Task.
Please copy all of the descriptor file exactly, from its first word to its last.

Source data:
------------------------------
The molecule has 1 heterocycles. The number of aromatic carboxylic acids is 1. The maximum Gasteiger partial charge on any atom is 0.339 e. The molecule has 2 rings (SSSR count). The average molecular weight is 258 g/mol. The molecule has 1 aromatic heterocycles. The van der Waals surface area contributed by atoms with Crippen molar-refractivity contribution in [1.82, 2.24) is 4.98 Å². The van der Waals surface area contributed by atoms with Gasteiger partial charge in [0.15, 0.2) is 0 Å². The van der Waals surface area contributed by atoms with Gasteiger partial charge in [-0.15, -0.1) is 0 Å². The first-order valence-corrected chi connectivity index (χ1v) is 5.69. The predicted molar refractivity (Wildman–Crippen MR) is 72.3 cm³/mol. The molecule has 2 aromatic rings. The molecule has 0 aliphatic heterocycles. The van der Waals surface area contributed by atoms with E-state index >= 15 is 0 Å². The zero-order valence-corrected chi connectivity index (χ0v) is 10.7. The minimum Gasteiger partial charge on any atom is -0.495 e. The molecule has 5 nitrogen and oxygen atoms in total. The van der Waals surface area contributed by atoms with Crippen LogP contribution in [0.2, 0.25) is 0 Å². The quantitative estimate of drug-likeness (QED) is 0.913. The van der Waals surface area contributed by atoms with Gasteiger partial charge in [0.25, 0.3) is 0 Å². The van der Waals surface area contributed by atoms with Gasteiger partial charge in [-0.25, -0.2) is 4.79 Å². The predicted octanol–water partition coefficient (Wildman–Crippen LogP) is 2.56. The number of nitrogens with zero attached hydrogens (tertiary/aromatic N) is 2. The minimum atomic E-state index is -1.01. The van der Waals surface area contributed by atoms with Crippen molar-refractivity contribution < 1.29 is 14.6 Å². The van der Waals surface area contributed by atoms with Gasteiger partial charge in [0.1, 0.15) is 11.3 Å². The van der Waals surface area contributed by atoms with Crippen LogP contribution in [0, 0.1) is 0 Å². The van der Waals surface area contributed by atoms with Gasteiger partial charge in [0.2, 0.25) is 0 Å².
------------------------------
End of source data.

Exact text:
The molecule has 1 heterocycles. The number of aromatic carboxylic acids is 1. The maximum Gasteiger partial charge on any atom is 0.339 e. The molecule has 2 rings (SSSR count). The average molecular weight is 258 g/mol. The molecule has 1 aromatic heterocycles. The van der Waals surface area contributed by atoms with Crippen molar-refractivity contribution in [1.82, 2.24) is 4.98 Å². The van der Waals surface area contributed by atoms with Gasteiger partial charge in [0.15, 0.2) is 0 Å². The van der Waals surface area contributed by atoms with Gasteiger partial charge in [-0.15, -0.1) is 0 Å². The first-order valence-corrected chi connectivity index (χ1v) is 5.69. The predicted molar refractivity (Wildman–Crippen MR) is 72.3 cm³/mol. The molecule has 2 aromatic rings. The molecule has 0 aliphatic heterocycles. The van der Waals surface area contributed by atoms with E-state index >= 15 is 0 Å². The zero-order valence-corrected chi connectivity index (χ0v) is 10.7. The minimum Gasteiger partial charge on any atom is -0.495 e. The molecule has 5 nitrogen and oxygen atoms in total. The van der Waals surface area contributed by atoms with Crippen LogP contribution in [0.2, 0.25) is 0 Å². The quantitative estimate of drug-likeness (QED) is 0.913. The van der Waals surface area contributed by atoms with Gasteiger partial charge in [0.25, 0.3) is 0 Å². The van der Waals surface area contributed by atoms with Gasteiger partial charge in [-0.25, -0.2) is 4.79 Å². The predicted octanol–water partition coefficient (Wildman–Crippen LogP) is 2.56. The number of nitrogens with zero attached hydrogens (tertiary/aromatic N) is 2. The minimum atomic E-state index is -1.01. The van der Waals surface area contributed by atoms with Crippen molar-refractivity contribution < 1.29 is 14.6 Å². The van der Waals surface area contributed by atoms with Gasteiger partial charge in [0.1, 0.15) is 11.3 Å². The van der Waals surface area contributed by atoms with Crippen LogP contribution in [0, 0.1) is 0 Å². The van der Waals surface area contributed by atoms with Gasteiger partial charge in [0.2, 0.25) is 0 Å².